By Janis Turk
Before Kate Middleton married Prince William and became Her Royal Highness, Catherine, Duchess of Cambridge, first she was a guest at The Goring.
Standing mere steps from the walls of Buckingham Palace for more than 106-years, The Goring is arguably London’s finest family-owned five-star hotel, the quintessential posh English retreat. So it’s no wonder Ms. Middleton chose to stay in its spacious Royal Apartments night before her Westminster Abbey wedding.
Quite literally fit for royalty following its pre wedding $196,000 makeover in 2011, The Goring’s fifth-floor, six-room, $10,950-a-night apartment (“The Royal Suite, where Middleton stayed that night) was designed by Russell Sage, incorporating several subtle tips of his hat to royalty.
Elegant silk wallcoverings specially commissioned from the Gainsborough Silk Company in Suffolk, a glass-bottomed drawer holding a love letter of HM Queen Victoria, a wardrobe with a Queen’s Guard’s uniform secreted inside, and even a portrait of Queen Victoria behind glass in the shower are but some of the suite’s subtle nods to sovereigns. The Goring’s other 60+ rooms and suites are equally regal.
If The Goring were fit for a royal wedding weekend, then my husband and I thought it would surely do for our 21
(Of course, Duchess Kate came back for the unveiling and celebration of the hotel’s 105thbirthday last year).
I was dressed appropriately for a fashionable London hotel, but when I saw the elegant attire of the young ladies at reception, each wearing a little black dress, a smart ivory dress coat and single strand of pearls, I felt like an altogether unfashionable American.
However, when owner Jeremy Goring greeted us with his uproarious laugh and wicked sense of humor, we immediately felt at ease. One can be posh, prim and proper and still make guests feel at home: Both Mr. Goring and his hotel share that gift.
Hand Painted Wallcoverings
Since completing its multi-million-dollar renovation in 2015, the walls of Front Hall and the ground floor have been draped in hand-painted wallcoverings by Fromental.
The wallpaper depicts English parkland dotted with exotic animals, which designer Russell Sage thus describes: “Imagine if all the animals in London Zoo had escaped into Hyde Park…”
Just off the Front Room, is The Goring’s inviting Bar & Lounge, designed by Tim Gosling, a gentleman’s club-like living room where guests can enjoy a light lunch, afternoon tea or a nightcap by the fireplace. Adjacent is a sunny garden terrace overlooking Goring Gardens, one of the largest private gardens in central London.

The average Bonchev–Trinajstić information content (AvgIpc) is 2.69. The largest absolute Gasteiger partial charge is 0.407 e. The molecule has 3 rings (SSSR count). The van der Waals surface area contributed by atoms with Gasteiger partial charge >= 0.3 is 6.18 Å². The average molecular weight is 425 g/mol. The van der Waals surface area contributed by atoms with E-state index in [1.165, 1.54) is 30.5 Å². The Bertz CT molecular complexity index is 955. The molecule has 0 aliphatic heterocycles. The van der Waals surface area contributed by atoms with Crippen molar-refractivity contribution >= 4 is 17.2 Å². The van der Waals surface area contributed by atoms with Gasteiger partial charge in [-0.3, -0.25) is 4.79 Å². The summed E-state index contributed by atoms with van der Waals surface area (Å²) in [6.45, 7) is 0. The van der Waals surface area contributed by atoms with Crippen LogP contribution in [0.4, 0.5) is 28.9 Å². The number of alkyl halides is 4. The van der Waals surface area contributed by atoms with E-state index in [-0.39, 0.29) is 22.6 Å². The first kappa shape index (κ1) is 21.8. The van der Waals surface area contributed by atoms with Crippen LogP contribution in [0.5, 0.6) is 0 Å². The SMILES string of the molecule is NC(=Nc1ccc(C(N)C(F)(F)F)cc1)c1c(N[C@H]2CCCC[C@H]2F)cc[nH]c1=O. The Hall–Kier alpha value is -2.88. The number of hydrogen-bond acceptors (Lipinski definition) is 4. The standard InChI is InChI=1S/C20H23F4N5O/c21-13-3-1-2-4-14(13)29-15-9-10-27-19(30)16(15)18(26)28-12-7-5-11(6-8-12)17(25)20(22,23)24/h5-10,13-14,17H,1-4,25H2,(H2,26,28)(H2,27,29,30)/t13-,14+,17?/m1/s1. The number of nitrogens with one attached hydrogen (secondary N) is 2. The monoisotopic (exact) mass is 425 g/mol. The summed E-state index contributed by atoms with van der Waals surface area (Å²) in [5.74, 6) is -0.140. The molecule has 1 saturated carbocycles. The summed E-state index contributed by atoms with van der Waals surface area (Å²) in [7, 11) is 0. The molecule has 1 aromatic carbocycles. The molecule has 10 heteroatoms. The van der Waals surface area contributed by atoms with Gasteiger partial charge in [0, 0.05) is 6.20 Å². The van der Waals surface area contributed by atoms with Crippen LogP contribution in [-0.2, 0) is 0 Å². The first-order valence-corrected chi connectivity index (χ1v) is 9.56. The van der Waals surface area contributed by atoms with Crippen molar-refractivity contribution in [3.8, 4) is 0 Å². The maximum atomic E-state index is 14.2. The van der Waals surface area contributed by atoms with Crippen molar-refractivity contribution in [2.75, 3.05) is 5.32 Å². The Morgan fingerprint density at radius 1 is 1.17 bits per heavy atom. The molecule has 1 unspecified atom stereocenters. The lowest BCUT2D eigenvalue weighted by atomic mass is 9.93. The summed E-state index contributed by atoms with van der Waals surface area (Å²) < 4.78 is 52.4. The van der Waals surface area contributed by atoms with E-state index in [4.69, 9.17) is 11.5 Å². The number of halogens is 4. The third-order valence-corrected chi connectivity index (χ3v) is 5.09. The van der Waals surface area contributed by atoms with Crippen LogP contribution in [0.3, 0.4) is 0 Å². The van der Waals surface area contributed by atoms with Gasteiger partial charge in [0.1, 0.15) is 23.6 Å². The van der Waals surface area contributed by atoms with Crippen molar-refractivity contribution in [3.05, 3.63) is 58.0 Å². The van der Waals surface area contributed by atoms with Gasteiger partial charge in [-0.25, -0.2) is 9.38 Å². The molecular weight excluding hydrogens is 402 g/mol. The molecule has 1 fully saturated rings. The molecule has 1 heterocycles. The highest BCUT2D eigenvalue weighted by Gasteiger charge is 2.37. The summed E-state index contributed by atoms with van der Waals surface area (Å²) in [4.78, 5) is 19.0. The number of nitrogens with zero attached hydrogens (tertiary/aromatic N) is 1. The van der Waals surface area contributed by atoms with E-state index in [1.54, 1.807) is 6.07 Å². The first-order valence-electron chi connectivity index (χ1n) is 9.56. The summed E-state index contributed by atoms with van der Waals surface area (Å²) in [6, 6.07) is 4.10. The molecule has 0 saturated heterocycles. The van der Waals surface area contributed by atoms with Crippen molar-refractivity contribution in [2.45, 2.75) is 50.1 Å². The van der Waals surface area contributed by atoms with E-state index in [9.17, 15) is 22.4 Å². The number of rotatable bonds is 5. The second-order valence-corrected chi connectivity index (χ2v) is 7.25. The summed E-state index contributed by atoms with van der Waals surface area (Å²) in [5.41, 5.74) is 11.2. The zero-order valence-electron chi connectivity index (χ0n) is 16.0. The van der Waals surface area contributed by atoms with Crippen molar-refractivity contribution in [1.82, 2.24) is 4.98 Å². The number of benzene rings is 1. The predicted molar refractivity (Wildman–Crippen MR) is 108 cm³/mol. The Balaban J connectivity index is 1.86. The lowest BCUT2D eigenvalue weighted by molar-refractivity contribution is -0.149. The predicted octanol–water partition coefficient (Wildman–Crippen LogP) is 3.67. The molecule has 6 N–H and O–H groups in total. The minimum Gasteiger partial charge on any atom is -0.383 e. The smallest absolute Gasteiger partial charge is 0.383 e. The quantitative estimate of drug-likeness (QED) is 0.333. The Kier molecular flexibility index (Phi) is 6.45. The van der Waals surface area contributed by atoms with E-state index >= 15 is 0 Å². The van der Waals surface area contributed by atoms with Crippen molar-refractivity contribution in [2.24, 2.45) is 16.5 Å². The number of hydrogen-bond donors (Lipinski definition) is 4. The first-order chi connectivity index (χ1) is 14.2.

After enjoying a drink and chef’s house-made cheese straws in the lounge, we were escorted to one of the hotel’s four spacious Belgravia Suites.
Impeccably English in style, these opulent one-bedroom suites were also designed by Mr. Sage and feature six historic silks rewoven from the fashionable Gainsborough Silk Company. Each has an elegant sitting room with a handsome marble fireplace and large windows with views of Beeston Place.
The well-proportioned bespoke bedrooms with fine linens are styled with hand-made furniture in birds-eye maple, mahogany and walnut. The spacious marble bathrooms have walk-in showers, and ours even had a television secreted in a mirror by the tub.
Guests at each suite are not only assigned their own footman, but they are also offered in-room cocktail service each evening.
During our stay, we would return from sight-seeing to find our clothes cleaned and pressed, our bath drawn and a silver tray with a crystal decanter and two glasses along with printed instructions on how to mix a special English cocktail.
On the evening of our 21stanniversary, The Goring staff left a crystal vase of fresh flowers and a box of Prestat chocolates and truffles (also a favorite of The Queen) in our room.
After dressing for dinner, we retired to the lounge by the fireplace for an aperitif before heading to the Goring Dining Room, designed by another Royal: Princess Margaret’s son, David Linley, nephew of The Queen, a Viscount, designer and furniture maker.
Linley has a noble touch when it comes to design, but his modern-take on old-school elegance is evidenced in soft, soothing colors, thick lush draperies and bold architectural elements, like walnut Greek columns flanking a white marble hearth. A creamy coved ceiling and frosting-white millwork pay homage to the room’s good Georgian bones.
Two whimsical, Swarovski chandeliers, each with a branch-like shape, hang dotted with lilac blue lights. The Prime Minister Margaret Thatcher once said they looked like Christmas decorations.
But of course, the real star of the restaurant is The Goring’s executive chef, Shay Cooper, whose creative take on classic continental cuisine has recently earned a coveted Michelin Star. I enjoyed a first course of Dorset crab, leek and potato salad, rye bread, and sauce béarnaise, and later we were delighted by our shared course of Beef Wellington, carved tableside.
Delightful desserts included Manjari chocolate, milk jam, salt caramel mousse, milk ice cream with Cornish clotted cream mousse, and an apple sorbet with caramelized hazelnuts.
Queen Mum Visit
Over the past century, members of the Royal Family have visited The Goring, and the Queen Mother’s favorite dish, “oeufs Drumkilbo” remains on the menu.
In 1948, Prince Charles’ christening cake was created by the Goring’s pastry chef, so it’s no surprise that the Queen has awarded The Goring with a Royal Warrant, a discriminating mark of royal recognition.
More than 106 years after opening its doors, The Goring remains aristocratic, yet modern, warm and welcoming. Named one of the top 100 of the World’s Best Hotels by Travel + Leisure in 2015, it was the perfect London lodging for our anniversary trip.
For there in the shadow of Buckingham palace, we were treated like royalty, and I slept like a princess.